Prepare yourself for a larger phone, though. The Poco F4 GT weighs 210g and is 8.5mm thick and 76.7mm wide, making it a bit chunkier than plenty of its less-nerdy contemporaries.
The Poco F4 GT does not have an in-screen fingerprint scanner, instead using the more economical side-loaded pad, and it doesn’t have a 3.5mm headphone jack either. However, the stereo speakers are loud and beefy-sounding, which is far more important in a gaming phone.
One design quirk of this device is its highly unusual “magnetic” side buttons. Two sliders sit on the right side of the Poco F4 GT, and each lifts up a button that acts a bit like the trigger on a gamepad. These do not mimic the inputs of such a pad though, and instead are used to imitate touchscreen presses. You set the zone, effectively taking over the role of on-screen virtual controls.
It’s a great idea, and zones are set per game. I played Fortnite, using them to jump and shoot, and retro favourite Hill Climb Racing to control the entire game. They work well and feel sturdy. That they retract into the body avoids accidental presses, and you can set them to act as shortcuts when not playing a game. That said, the ergonomics here aren’t even at the same level as something like the Razer Kishi, which plugs two halves of a gamepad onto your phone.
The idea is sound, and so is the execution. But additional buttons mounted onto a thin phone often aren’t much of an upgrade to the virtual on-screen controls designed for the purpose.
- Good outdoors visibility
- A quality 120Hz OLED screen
- Nerd-friendly display controls
The Poco F4 GT has a 6.67-inch Full HD 120Hz OLED screen. This is the best we could ask for at £700, and while even more expensive phones have sharper displays, this phone would simply have to cost significantly more if it used one.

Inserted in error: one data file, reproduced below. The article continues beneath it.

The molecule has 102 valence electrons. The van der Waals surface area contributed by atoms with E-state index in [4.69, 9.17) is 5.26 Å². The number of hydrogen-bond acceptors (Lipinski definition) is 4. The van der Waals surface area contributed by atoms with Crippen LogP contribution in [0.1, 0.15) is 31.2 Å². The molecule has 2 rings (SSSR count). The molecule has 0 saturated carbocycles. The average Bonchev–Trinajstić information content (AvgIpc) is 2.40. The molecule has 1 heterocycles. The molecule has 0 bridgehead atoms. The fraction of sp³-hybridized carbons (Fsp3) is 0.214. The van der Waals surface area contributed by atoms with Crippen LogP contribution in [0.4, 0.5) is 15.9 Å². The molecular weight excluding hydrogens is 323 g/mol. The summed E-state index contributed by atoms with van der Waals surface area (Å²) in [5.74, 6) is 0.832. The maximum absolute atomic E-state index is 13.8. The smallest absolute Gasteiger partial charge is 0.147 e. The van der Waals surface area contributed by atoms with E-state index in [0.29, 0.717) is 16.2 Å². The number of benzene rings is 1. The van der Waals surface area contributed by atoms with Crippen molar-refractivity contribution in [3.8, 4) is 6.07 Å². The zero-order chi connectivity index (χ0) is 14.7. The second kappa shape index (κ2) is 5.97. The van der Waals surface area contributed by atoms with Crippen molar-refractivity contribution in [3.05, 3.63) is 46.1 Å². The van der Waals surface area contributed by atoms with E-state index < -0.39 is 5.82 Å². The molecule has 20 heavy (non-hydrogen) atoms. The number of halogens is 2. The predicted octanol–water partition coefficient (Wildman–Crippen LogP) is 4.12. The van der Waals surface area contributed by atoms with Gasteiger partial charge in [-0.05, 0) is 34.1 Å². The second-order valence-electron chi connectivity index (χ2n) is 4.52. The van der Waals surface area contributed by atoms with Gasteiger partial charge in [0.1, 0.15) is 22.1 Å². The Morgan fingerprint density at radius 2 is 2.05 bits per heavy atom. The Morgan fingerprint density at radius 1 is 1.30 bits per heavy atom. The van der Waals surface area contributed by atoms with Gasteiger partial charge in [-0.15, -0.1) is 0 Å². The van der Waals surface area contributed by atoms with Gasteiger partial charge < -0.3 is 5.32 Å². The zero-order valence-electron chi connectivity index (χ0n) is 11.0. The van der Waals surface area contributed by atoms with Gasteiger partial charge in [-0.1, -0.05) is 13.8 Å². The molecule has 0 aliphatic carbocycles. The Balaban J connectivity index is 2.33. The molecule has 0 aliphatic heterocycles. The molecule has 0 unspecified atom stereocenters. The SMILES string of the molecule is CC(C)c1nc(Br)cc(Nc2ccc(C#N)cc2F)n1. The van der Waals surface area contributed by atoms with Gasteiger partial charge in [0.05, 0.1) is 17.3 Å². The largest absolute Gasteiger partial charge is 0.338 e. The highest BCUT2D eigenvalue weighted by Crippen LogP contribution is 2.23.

Vivid mode is used by default. This is an “intelligent” vibrant mode, in that while the app icons on your home screens will have eye-popping colour, when you go to the Photos app to look at shots taken with the camera, they won’t appear comically oversaturated.
This is vibrant colour done right, and there are other colour modes if you’d prefer a more reserved look. The Poco F4 GT offers possibly the most versatile, geek-friendly display tuning I’ve seen so far this year.
My most potent takeaway from the Poco F4 GT’s screen is how much it is willing to push display brightness in normal outdoors conditions. Many phones with top-quality mid-range displays will only use their true peak brightness when displaying HDR content, not when competing with super-bright sunlight.
The Poco F4 GT is unusually clear outdoors, because the OLED is allowed to reach closer to its true peak brightness outdoors than most. Outdoors clarity is therefore very good.
This display also rocks 120Hz, meaning it refreshes itself that many times per second, so you’ll get super-smooth scrolling around the Android operating system.
Software and Performance
- Excellent peak performance, but severe thermal throttling
- Gets quite warm with normal light use
- Fast general performance, but some UI annoyances and bugs
The Poco F4 GT has a Snapdragon 8 Gen 1 processor. While Qualcomm has announced the Snapdragon 8 Plus Gen 1, this is currently the most powerful SoC in this series actually available in phones you can buy at the time of release.
Its general performance is just as great as you’d hope, with apps and multi-tasking transitions being far faster than those of the OPPO Find X5 Lite I used before the Poco, getting you the flagship experience I’d expect from a phone with this kind of power.
However, I don’t think the Poco F4 GT delivers the kind of gaming phone performance the design seems to promise.
Peak gaming performance is fantastic, netting 10140 points in 3D Mark’s Wild Life benchmark. This is even more abstracted from real-world than a benchmark score usually is, though, as power is massively throttled during successive runs.